Duties and functions

Man fined for obstructing Environment Agency officers in Longtown

A man has been prosecuted for willfully blocking waste agents from accessing his site.

The Environment Agency announced the prosecution of David Edwin Baty on July 27, detailing an obstruction of access to his licensed site, Autobits, on Brampton Road in Longtown.

The Environment Agency periodically inspects sites like Autobits that have environmental permits.

These inspections enable the Environment Agency to assess the operator’s compliance with permit conditions and ensure that the environment is protected at all times.

Regulated Officers have a range of statutory powers to carry out site inspections.

Willful obstruction of these authorized officers in the performance of their duties is a criminal offence.

Mr Baty ignored legal powers and refused to allow Environment Agency officers to inspect his site, according to the Environment Agency.

He failed to appear at Carlisle Magistrates’ Court on July 27 and in his absence was fined £2,200 and ordered to pay costs of £2,000, plus a victim surcharge from £190.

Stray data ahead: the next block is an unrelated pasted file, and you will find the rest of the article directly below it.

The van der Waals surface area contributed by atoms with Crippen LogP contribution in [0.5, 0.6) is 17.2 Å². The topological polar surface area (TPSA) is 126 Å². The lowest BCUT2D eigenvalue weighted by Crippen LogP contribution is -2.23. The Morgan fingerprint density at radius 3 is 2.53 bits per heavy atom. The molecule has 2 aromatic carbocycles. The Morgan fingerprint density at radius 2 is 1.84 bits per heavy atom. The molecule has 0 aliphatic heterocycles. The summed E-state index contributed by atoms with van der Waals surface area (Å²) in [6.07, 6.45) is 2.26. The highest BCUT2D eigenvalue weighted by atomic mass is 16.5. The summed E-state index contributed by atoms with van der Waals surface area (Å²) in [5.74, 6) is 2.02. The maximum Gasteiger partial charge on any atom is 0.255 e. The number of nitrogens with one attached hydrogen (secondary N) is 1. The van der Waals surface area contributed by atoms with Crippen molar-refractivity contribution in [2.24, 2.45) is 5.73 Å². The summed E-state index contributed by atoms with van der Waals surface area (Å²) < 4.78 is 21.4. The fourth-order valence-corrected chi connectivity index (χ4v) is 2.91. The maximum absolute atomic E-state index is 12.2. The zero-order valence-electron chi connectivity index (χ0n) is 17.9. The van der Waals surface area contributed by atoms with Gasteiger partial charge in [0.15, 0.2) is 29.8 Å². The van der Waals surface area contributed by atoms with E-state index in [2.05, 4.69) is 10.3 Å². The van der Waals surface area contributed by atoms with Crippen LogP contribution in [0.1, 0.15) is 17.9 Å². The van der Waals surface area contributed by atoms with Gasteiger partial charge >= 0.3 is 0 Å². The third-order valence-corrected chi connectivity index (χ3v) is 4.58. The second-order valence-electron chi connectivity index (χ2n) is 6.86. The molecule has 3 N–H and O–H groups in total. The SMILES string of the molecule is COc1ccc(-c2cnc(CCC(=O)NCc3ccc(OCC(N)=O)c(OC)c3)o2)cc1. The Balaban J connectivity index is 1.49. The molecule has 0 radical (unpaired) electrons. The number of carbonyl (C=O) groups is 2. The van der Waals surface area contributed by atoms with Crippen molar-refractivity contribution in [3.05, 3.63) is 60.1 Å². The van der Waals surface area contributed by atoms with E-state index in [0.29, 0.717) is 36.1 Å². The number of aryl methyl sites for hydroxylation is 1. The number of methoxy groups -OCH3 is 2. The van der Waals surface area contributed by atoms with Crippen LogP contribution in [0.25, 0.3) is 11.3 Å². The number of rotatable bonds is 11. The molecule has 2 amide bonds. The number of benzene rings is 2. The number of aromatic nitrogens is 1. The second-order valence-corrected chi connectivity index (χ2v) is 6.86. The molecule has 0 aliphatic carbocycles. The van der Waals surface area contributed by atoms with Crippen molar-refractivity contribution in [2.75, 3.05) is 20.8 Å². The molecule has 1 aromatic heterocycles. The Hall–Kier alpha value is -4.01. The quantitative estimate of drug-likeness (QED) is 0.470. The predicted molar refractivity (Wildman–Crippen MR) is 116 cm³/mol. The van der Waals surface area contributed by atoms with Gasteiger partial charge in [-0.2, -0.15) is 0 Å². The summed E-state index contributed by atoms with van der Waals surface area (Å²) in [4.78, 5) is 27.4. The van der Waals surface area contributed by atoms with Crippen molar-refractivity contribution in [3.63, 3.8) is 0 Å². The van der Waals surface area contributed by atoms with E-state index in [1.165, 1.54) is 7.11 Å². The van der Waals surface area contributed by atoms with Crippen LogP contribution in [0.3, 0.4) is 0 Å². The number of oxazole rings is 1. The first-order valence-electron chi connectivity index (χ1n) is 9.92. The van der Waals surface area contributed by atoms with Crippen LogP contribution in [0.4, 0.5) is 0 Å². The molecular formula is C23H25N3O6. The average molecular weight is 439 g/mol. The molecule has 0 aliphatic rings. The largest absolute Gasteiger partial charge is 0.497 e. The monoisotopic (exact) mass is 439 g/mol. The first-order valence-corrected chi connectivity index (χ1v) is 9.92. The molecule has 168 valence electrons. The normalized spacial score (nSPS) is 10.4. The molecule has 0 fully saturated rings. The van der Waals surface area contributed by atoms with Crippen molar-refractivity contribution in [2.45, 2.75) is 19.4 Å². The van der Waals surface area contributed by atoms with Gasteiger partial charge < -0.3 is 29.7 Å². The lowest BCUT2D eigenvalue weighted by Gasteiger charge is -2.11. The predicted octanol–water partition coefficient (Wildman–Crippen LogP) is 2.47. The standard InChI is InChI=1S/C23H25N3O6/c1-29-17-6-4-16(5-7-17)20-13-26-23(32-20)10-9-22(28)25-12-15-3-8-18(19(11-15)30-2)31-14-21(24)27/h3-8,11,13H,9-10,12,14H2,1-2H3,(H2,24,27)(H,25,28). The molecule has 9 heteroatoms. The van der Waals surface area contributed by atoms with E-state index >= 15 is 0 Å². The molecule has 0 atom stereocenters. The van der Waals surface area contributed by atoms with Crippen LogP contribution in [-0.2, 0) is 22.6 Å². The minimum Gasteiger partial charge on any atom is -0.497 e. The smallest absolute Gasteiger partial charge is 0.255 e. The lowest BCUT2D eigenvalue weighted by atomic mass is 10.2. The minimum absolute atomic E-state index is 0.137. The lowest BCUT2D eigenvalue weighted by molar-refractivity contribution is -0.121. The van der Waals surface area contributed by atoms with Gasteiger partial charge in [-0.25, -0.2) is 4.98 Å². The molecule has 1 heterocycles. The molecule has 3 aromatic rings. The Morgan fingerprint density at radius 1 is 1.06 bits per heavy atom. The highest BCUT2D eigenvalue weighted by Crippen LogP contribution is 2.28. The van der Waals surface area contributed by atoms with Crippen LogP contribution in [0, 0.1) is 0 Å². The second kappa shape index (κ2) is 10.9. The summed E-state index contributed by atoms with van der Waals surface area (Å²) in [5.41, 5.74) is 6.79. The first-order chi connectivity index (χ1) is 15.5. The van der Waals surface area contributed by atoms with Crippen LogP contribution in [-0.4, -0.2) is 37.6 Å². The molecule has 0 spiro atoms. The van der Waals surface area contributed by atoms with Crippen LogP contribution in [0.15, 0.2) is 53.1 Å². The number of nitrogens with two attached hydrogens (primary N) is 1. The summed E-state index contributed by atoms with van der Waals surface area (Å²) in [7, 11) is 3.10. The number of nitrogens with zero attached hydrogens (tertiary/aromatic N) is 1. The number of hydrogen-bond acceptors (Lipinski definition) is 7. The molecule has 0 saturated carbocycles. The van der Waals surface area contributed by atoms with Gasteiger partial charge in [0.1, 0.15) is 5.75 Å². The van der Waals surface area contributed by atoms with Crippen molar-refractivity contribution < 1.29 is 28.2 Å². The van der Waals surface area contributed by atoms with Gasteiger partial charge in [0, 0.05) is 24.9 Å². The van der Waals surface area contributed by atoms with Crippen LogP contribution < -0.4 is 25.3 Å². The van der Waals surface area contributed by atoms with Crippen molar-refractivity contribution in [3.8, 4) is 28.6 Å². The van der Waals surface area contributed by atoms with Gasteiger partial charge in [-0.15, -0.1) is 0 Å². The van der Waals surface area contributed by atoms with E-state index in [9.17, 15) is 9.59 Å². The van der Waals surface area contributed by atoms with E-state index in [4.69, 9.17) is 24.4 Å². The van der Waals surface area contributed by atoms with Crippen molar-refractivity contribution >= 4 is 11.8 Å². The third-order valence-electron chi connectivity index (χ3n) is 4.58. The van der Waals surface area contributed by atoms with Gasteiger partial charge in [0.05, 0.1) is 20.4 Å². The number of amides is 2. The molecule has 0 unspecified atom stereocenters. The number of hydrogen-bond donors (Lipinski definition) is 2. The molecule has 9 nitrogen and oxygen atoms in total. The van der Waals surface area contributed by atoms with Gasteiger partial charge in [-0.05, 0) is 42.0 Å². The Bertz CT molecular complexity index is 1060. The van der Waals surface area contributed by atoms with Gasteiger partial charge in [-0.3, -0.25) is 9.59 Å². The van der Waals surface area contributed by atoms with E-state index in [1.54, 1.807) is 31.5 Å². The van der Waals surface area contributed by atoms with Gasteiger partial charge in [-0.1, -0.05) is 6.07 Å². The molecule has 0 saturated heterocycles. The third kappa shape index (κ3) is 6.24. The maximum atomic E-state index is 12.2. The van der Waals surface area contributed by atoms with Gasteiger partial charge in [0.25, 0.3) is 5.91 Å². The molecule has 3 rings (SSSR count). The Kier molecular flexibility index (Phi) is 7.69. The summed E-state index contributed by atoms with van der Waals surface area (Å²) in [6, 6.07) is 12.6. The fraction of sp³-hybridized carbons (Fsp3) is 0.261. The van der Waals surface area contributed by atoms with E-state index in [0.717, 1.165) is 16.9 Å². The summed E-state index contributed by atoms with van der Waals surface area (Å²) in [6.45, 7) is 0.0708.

A spokesman for the Environment Agency said: ‘Mr. Baty refused to recognize our entrance fees and intentionally prevented our agents from accessing his site for a routine waste inspection.

“On a second visit to the site, officers gained access, but only by the use of force, authorized by a warrant issued by Carlisle Magistrates Court.

“It is really important that our officers have timely access to sites covered by permits to allow us to verify that they are operating in a way that protects the environment.”

He faced three allegations, including obstruction of environmental officer William Pattinson in the exercise of his powers or duties on January 6, obstruction of environmental officer Karl Hunter the same day and the obstruction of environmental officer Gary Tupper on February 10.

The Environment Agency is responsible for regulating sites dealing with waste, including scrap metal sites involved in the dismantling and recovery of materials from end-of-life vehicles.

Site operators involved in car wrecking operations, including the storage of scrap vehicles, must hold an environmental permit and operate the site in accordance with the conditions set out in their permit.

READ MORE: A Cumbrian climber will liberate the Lake District mountains solo in an epic challenge